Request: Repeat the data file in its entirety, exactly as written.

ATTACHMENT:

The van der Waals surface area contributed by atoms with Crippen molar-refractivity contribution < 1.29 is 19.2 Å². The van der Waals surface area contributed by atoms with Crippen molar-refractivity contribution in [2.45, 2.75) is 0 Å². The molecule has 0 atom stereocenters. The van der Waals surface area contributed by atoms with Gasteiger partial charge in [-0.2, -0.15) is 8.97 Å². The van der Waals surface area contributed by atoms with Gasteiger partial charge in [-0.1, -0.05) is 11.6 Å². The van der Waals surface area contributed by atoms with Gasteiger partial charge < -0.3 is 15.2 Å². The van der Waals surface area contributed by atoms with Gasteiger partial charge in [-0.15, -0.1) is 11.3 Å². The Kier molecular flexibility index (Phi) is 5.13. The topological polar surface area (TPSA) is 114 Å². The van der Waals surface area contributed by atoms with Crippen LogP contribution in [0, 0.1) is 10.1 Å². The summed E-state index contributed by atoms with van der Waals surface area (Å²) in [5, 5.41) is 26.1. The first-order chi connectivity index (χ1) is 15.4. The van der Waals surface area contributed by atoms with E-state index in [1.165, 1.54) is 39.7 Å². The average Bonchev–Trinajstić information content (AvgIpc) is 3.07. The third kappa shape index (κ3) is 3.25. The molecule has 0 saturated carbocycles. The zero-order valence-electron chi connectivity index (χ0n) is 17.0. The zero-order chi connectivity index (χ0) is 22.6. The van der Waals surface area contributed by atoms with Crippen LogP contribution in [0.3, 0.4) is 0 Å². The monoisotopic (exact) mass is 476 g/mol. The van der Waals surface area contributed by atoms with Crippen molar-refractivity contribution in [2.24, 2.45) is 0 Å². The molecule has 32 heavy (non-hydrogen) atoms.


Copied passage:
The van der Waals surface area contributed by atoms with Crippen molar-refractivity contribution < 1.29 is 19.2 Å². The van der Waals surface area contributed by atoms with Crippen molar-refractivity contribution in [2.45, 2.75) is 0 Å². The molecule has 0 atom stereocenters. The van der Waals surface area contributed by atoms with Gasteiger partial charge in [-0.2, -0.15) is 8.97 Å². The van der Waals surface area contributed by atoms with Gasteiger partial charge in [-0.1, -0.05) is 11.6 Å². The van der Waals surface area contributed by atoms with Gasteiger partial charge < -0.3 is 15.2 Å². The van der Waals surface area contributed by atoms with Gasteiger partial charge in [-0.15, -0.1) is 11.3 Å². The Kier molecular flexibility index (Phi) is 5.13. The topological polar surface area (TPSA) is 114 Å². The van der Waals surface area contributed by atoms with Crippen LogP contribution in [0, 0.1) is 10.1 Å². The summed E-state index contributed by atoms with van der Waals surface area (Å²) in [5, 5.41) is 26.1. The first-order chi connectivity index (χ1) is 15.4. The van der Waals surface area contributed by atoms with E-state index in [1.165, 1.54) is 39.7 Å². The average Bonchev–Trinajstić information content (AvgIpc) is 3.07. The third kappa shape index (κ3) is 3.25. The molecule has 0 saturated carbocycles. The zero-order valence-electron chi connectivity index (χ0n) is 17.0. The zero-order chi connectivity index (χ0) is 22.6. The van der Waals surface area contributed by atoms with Crippen LogP contribution in [0.3, 0.4) is 0 Å². The monoisotopic (exact) mass is 476 g/mol. The van der Waals surface area contributed by atoms with Crippen molar-refractivity contribution in [2.24, 2.45) is 0 Å². The molecule has 32 heavy (non-hydrogen) atoms.